‘The impression that India is totally dependent on China for APIs is true for old, low-value products.’

      ‘Low-value’ appears to mean ‘low profit margin’ – to blithely imply, as the article seems to, that that translates to ‘no worries about these, no one cares about them anyway’ is hugely misleading. Many of those ‘old fuddy-duddy’ expired-patent meds remain by far the best option for the conditions they treat, to say nothing of remaining the most-affordable treatments precisely because they are readily manufactured and low-margin. The Martin Shkrelis of the world target such ‘old, low value’ products precisely because they are critical for some subset of people and, once the PharmaBros have ensured sole-sourcing for such a drug, they price-jack it into low earth orbit, saying to folks who need it, ‘where else you gonna go?’

      Reply
      1. Desai

        Article is titled as “Indian Pharma’s Perfect Storm – Chinese APIs” and does not even remotely suggest that ” no worries about these, no one cares about them anyway.” On the contrary it reports that Indian Pharma industry itself and Indian government are aware of dependence on China for API and is trying to mitigate it. That commment about “low value drug” was to point out that dependence on Chinese API is different for different kind of drungs.

        Reply
  6. zagonostra

    WTF so we can’t import medicine from Canada and it turns out China is producing much of our drugs?

    Reply
  7. TG

    As Alexander Hamilton once said as regards ‘free’ trade: who would console themselves to the loss of an arm, with the prospect of purchasing their shirts for 40% cheaper?

    One does wonder though: when are the rich going to get a secured dual supply of guaranteed pure pharmaceuticals? I mean, increasingly they don’t even fly out of public airports, but from private ones where they don’t need to hassle with security etc. They don’t send their kids to public schools. The live in gated estates where, unlike the US border, the rules against trespassing are rigidly enforced. So is there going to be a ‘premium’ line of pharmaceuticals? Or perhaps the rich just consider this an acceptable cost for being rich…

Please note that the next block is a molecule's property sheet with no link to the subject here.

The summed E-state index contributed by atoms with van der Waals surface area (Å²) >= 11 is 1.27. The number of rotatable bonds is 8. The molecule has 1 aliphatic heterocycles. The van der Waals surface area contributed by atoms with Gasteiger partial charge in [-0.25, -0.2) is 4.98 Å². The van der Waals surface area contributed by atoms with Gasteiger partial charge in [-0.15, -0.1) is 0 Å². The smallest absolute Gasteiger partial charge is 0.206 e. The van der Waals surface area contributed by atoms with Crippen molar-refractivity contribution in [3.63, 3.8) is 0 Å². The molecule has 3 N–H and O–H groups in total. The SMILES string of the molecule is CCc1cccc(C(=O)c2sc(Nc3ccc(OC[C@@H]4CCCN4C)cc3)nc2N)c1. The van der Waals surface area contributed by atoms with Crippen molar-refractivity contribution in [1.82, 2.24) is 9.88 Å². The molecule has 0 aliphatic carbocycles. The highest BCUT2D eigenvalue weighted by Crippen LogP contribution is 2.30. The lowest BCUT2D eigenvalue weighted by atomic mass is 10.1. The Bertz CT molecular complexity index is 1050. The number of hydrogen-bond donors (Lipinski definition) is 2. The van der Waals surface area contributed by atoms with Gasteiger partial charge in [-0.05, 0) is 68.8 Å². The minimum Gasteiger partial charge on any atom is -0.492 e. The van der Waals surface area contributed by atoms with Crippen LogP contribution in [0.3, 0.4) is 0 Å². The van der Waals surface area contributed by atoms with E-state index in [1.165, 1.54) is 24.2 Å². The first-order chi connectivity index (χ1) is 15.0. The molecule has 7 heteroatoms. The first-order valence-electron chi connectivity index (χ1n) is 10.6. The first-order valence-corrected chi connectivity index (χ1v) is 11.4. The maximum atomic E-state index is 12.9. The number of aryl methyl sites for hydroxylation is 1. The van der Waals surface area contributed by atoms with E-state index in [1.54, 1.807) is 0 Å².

It is certainly the case that even as the DEA is limiting the production of painkillers to prevent the masses from overdoing, they are restricting real needed uses of these products, but there will be no shortages for the Gates and Kochs etc. when they get sick, you can count on that.

    Reply
  8. JohnnyGL

    Really good find!

    This is why we come to nakedcap….(among other reasons, but it’s still a good example)

    Reply
  9. Big Tap

    As someone that worked for Big Pharma in the past this article is the truth. Many active ingredients in prescription and over the counter drugs are foreign sourced. Often an entire drug is manufactured outside the U.S. in Asia primarily or in Europe. For instance, check your expensive prescription bottle label or brochure where it is made you’ll be surprised. Always found disingenuous the concept that we can’t have drug importation from Canada or Mexico since the biggest importer of drugs and chemicals for drug manufacture in America is Big Pharm itself!

    Reply
    1. X-pertAssasin

      Very true, the API for the very last line treatments for MRSA infections all come from one single producer just outside Copenhagen. And the Western drug supply for most of the alternative treatments for MRSA also come from that one company because the quality of supply from India and China is rather rubbish.

      Reply
  10. sharonsj

    I used to order Celebrex from Canada until it was taken off the market. However, after Congress made ordering from Canada difficult, I could still obtain Celebrex via Canada–they just mailed me the drug from some island in the South Pacific. I bet that practice still continues.

    Reading that China can control us simply by stopping the drug supply is frightening. I wonder if our Congress critters even realize what’s going on? Probably not.

    Reply
  11. sgt_doom

    Came across this book review awhile back, which motivated me to read this fantastic book:

    __________________________________________________________________________________
    From a speech by President Bill Clinton at the Johns Hopkins School of Advanced International Studies in 2000:
    For the first time, our companies will be able to sell and distribute products in China made by workers here in America without being forced to relocate manufacturing to China, sell through the Chinese government, or transfer valuable technology — for the first time. We’ll be able to export products without exporting jobs. Meanwhile, we’ll get valuable new safeguards against any surges of imports from China.
    __________________________________________________________________________________